Life & Culture

Bullied as a boy, now I own a bank

Joel Perlman grew up in crime-ridden Colombia, bullied by non-Jewish schoolmates and Jewish kids alike. But now he's a business success.


Bullet-proof cars, crime-ridden streets, the threat of kidnapping at every turn. If you have seen the hit TV show Narcos, you will know that Colombia in the 1970s and 1980s was a brutal place to live.

But for Joel Perlman, such was the reality of life. Born into a Jewish family in Bogotá, he lived in a permanent “hyper-state”— aware that, at any moment, violence could flare up for the smallest of reasons.

Then, there was the added pressure of being part of such a small minority in a Catholic country. Not only did his Judaism set him apart from his classmates in the American School he attended, but on the weekends, it was even worse. As a Sephardi Jew, he was bullied by the Ashkenazi children at Bogotá’s Jewish country club, who beat him up and called him “Falasha”.

Today, sitting inside his state-of-the-art offices in central London, the businessman and entrepreneur could not be further removed from his childhood. But, he explains, the conditions he grew up in were “formative”, setting him on a tireless path to success. His latest venture OakNorth, a new bank specifically focused on lending to entrepreneurs, is testament to that.

In little over a year since it began trading, the bank has seen its loan-book grow to £260 million and last month it broke even, becoming the first new UK bank to achieve profitability.

“In Bogotá, entrepreneurship was the only way to make money,” the 42-year-old says. “Jobs didn’t pay. Wither you owned it or you got nothing.

“There was a lot of pressure inside my home to make money. I come from a family of entrepreneurs; they viewed it with disdain if you didn’t have money. There was a need to be somebody.”

As the eldest of three sons, Perlman worked hard to rise to the challenge. Aged 16, he went to boarding school in Massachusetts, where he found relief from the 24/7 threat of attack in Bogotá. From there, he studied at Georgetown University, before coming to London to do an MA in accounting and finance at the London School of Economics.

“I loved London from the moment I arrived,” he says. “The city was so tolerant, so accepting and so free. People were reasonable, police were reasonable.”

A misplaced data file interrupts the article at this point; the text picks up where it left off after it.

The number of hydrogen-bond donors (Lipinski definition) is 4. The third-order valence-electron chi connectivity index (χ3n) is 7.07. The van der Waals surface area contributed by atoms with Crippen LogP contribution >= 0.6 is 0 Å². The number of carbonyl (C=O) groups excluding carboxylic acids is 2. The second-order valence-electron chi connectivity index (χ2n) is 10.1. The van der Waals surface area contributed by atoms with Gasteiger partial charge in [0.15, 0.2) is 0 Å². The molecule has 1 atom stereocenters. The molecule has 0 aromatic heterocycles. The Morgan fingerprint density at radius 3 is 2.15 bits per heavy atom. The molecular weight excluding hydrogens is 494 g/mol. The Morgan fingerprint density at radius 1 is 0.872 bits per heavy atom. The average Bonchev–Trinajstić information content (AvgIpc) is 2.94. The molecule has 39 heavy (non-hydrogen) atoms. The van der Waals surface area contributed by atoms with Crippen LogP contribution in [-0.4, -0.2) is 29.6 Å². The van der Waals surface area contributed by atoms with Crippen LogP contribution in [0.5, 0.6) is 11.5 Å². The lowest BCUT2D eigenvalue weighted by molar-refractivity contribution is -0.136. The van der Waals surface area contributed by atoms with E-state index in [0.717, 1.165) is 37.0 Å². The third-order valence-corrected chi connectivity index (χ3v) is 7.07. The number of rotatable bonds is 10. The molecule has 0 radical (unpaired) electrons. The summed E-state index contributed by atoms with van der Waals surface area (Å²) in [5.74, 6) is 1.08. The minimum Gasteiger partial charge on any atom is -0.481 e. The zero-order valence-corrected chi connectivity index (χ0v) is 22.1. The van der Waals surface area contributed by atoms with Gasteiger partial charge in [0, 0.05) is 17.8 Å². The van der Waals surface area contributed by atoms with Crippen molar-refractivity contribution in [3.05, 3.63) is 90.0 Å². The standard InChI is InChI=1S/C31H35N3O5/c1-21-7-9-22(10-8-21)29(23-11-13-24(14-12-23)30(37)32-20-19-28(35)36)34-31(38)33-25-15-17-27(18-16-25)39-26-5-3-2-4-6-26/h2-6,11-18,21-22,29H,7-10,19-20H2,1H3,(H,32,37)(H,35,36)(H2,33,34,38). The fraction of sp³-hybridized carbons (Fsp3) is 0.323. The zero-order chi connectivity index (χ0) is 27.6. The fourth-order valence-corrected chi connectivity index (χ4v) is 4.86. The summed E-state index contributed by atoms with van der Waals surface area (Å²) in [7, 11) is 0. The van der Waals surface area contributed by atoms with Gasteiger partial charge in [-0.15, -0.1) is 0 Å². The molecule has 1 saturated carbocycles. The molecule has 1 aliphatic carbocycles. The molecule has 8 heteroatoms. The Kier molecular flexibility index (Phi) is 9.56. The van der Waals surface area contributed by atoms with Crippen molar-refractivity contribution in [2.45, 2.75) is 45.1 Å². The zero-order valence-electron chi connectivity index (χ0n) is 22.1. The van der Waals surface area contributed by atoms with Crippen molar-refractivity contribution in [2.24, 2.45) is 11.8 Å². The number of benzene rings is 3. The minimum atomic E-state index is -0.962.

He then joined global consulting firm McKinsey and Company, spending two years in Caracas, Venezuela, where, he says, “there was money to be made in the crazy chaos”. But, still, his family’s aversion to “the professions” weighed down on his shoulders.

“I looked at the partners at McKinsey and thought: ‘I don’t want to be that guy, I want to hire that guy for my business in the future,’” he says. “So I left and started internet companies during the dot com boom. Then of course, there was the crash and we bankrupted all of them.”

Following this, Perlman started working with his brother Alberto in Miami, approaching a Colombian dance instructor named Beto Perez to launch an exercise regime based on Latino music and dancing. But Perlman soon left, while Alberto continued to work on the brand alongside their other brother, Jeffrey. Within six years, they had developed a global phenomenon which soon became the number-one fitness routine in the world. You may have heard of it: Zumba.

In the meantime, Perlman returned to the UK in order to form a business partnership with his friend from LSE, Rishi Khosla. Together, the pair started Copal, a company that pioneered the idea of outsourcing research; they provided research and analytics to banks, all outsourced in India. In 2003, the businessman moved to Delhi to oversee the company on the ground: “I would have gone anywhere for the money,” he says. “Nothing would have stopped me chasing it. The only reason I stopped was because I made it.”

In 10 years, Copal grew to 3,000 employees and incredible global success; Perlman and Khosla sold it two years ago for several hundred million pounds.

Why then, you might ask, did they jump into their next venture so quickly — launching OakNorth soon after the deal was done? Surely their big sale had afforded them some time for leisure?

Perlman admits: “It was always my dream to have a bank. One of my childhood idols was Jaime Gilinski, the 500th richest man in the world. He has banks all over the world.

“He was always a symbol for me of what I wanted to achieve.”

More than that, Perlman is passionate about giving entrepreneurs the tools and space to expand their brand in situations where larger, more established banks might retreat behind barriers of red tape.

They have just given a loan of £19 million to Leon restaurants, which will see the popular restaurant chain open 50 more sites across the country.

“Things that scare other banks don’t scare us,” he says. “We understand what it is to build a business and how to structure it. We are entrepreneurs ourselves; whatever they want to do, we’ve done it. That gives us credibility. Meanwhile, we look at the whole structure in a far more holistic way.

“We don’t have a check-list, we just sit with the person and hear their plans. We aren’t as afraid as other banks and are much more flexible.”

As for his success, he says, it has eased the pressure he felt from early childhood.

“In Spanish, we have an expression meaning ‘being nailed to the wall’. By making money, I took the nail out. I now work for the fun of it. I enjoy having an impact and meeting people.”

“I’d never want to see any children being raised in an environment where success is only gauged by profit; children should be free to choose their own path and be happy adults.

“To do that, you need to have good relationships, be at peace with yourself and enjoy what you do. If you make money along the way, great. If not, it doesn’t matter, as long as you’re happy.”

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